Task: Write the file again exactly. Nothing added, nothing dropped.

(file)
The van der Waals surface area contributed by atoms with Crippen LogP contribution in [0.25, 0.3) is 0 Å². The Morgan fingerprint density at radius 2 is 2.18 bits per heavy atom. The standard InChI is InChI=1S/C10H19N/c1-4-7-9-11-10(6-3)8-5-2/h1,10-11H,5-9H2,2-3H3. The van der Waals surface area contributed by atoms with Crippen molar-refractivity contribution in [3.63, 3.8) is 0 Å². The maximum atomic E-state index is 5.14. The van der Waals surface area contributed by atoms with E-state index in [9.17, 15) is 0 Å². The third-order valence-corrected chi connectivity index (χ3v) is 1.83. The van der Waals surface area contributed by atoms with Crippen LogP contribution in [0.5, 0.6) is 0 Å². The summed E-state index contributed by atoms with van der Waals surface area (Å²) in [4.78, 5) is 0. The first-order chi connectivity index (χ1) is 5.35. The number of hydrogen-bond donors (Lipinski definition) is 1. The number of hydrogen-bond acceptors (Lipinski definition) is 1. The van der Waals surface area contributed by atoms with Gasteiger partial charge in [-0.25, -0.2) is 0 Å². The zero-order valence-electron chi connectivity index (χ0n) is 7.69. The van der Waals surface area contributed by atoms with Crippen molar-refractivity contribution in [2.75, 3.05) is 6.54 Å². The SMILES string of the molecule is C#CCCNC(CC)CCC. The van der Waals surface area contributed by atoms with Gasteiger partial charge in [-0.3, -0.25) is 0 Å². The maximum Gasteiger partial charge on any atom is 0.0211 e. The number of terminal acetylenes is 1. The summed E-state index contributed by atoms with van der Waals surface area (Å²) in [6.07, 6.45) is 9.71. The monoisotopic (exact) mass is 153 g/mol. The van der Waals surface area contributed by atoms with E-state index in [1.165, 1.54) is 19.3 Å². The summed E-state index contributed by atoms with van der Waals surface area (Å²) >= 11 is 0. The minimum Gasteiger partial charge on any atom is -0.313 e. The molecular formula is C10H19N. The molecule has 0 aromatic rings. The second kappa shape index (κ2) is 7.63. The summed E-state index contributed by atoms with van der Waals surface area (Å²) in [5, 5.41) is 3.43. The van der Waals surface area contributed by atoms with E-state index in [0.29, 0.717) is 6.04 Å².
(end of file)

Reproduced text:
The van der Waals surface area contributed by atoms with Crippen LogP contribution in [0.25, 0.3) is 0 Å². The Morgan fingerprint density at radius 2 is 2.18 bits per heavy atom. The standard InChI is InChI=1S/C10H19N/c1-4-7-9-11-10(6-3)8-5-2/h1,10-11H,5-9H2,2-3H3. The van der Waals surface area contributed by atoms with Crippen molar-refractivity contribution in [3.63, 3.8) is 0 Å². The maximum atomic E-state index is 5.14. The van der Waals surface area contributed by atoms with E-state index in [9.17, 15) is 0 Å². The third-order valence-corrected chi connectivity index (χ3v) is 1.83. The van der Waals surface area contributed by atoms with Crippen LogP contribution in [0.5, 0.6) is 0 Å². The summed E-state index contributed by atoms with van der Waals surface area (Å²) in [4.78, 5) is 0. The first-order chi connectivity index (χ1) is 5.35. The number of hydrogen-bond donors (Lipinski definition) is 1. The number of hydrogen-bond acceptors (Lipinski definition) is 1. The van der Waals surface area contributed by atoms with Gasteiger partial charge in [-0.25, -0.2) is 0 Å². The zero-order valence-electron chi connectivity index (χ0n) is 7.69. The van der Waals surface area contributed by atoms with Crippen molar-refractivity contribution in [2.75, 3.05) is 6.54 Å². The SMILES string of the molecule is C#CCCNC(CC)CCC. The van der Waals surface area contributed by atoms with Gasteiger partial charge in [-0.3, -0.25) is 0 Å². The maximum Gasteiger partial charge on any atom is 0.0211 e. The number of terminal acetylenes is 1. The summed E-state index contributed by atoms with van der Waals surface area (Å²) in [6.07, 6.45) is 9.71. The monoisotopic (exact) mass is 153 g/mol. The van der Waals surface area contributed by atoms with E-state index in [1.165, 1.54) is 19.3 Å². The summed E-state index contributed by atoms with van der Waals surface area (Å²) >= 11 is 0. The minimum Gasteiger partial charge on any atom is -0.313 e. The molecular formula is C10H19N. The molecule has 0 aromatic rings. The second kappa shape index (κ2) is 7.63. The summed E-state index contributed by atoms with van der Waals surface area (Å²) in [5, 5.41) is 3.43. The van der Waals surface area contributed by atoms with E-state index in [0.29, 0.717) is 6.04 Å².